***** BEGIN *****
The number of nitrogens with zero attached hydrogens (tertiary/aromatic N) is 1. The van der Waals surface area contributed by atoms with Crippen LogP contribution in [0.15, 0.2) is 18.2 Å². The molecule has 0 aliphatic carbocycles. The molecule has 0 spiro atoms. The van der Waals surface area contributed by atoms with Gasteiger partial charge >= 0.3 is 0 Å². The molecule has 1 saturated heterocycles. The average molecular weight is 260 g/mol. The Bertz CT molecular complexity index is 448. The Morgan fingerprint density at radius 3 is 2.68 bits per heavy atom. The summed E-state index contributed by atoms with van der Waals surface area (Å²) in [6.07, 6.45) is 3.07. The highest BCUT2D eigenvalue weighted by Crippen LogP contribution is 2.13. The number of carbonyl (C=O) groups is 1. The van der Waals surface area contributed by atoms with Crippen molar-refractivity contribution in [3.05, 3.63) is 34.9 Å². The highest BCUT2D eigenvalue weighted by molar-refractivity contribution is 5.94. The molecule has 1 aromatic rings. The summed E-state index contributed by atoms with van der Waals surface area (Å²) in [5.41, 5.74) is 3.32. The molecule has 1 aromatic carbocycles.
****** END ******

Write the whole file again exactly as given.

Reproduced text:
The number of nitrogens with zero attached hydrogens (tertiary/aromatic N) is 1. The van der Waals surface area contributed by atoms with Crippen LogP contribution in [0.15, 0.2) is 18.2 Å². The molecule has 0 aliphatic carbocycles. The molecule has 0 spiro atoms. The van der Waals surface area contributed by atoms with Gasteiger partial charge >= 0.3 is 0 Å². The molecule has 1 saturated heterocycles. The average molecular weight is 260 g/mol. The Bertz CT molecular complexity index is 448. The Morgan fingerprint density at radius 3 is 2.68 bits per heavy atom. The summed E-state index contributed by atoms with van der Waals surface area (Å²) in [6.07, 6.45) is 3.07. The highest BCUT2D eigenvalue weighted by Crippen LogP contribution is 2.13. The number of carbonyl (C=O) groups is 1. The van der Waals surface area contributed by atoms with Crippen molar-refractivity contribution in [3.05, 3.63) is 34.9 Å². The highest BCUT2D eigenvalue weighted by molar-refractivity contribution is 5.94. The molecule has 1 aromatic rings. The summed E-state index contributed by atoms with van der Waals surface area (Å²) in [5.41, 5.74) is 3.32. The molecule has 1 aromatic carbocycles.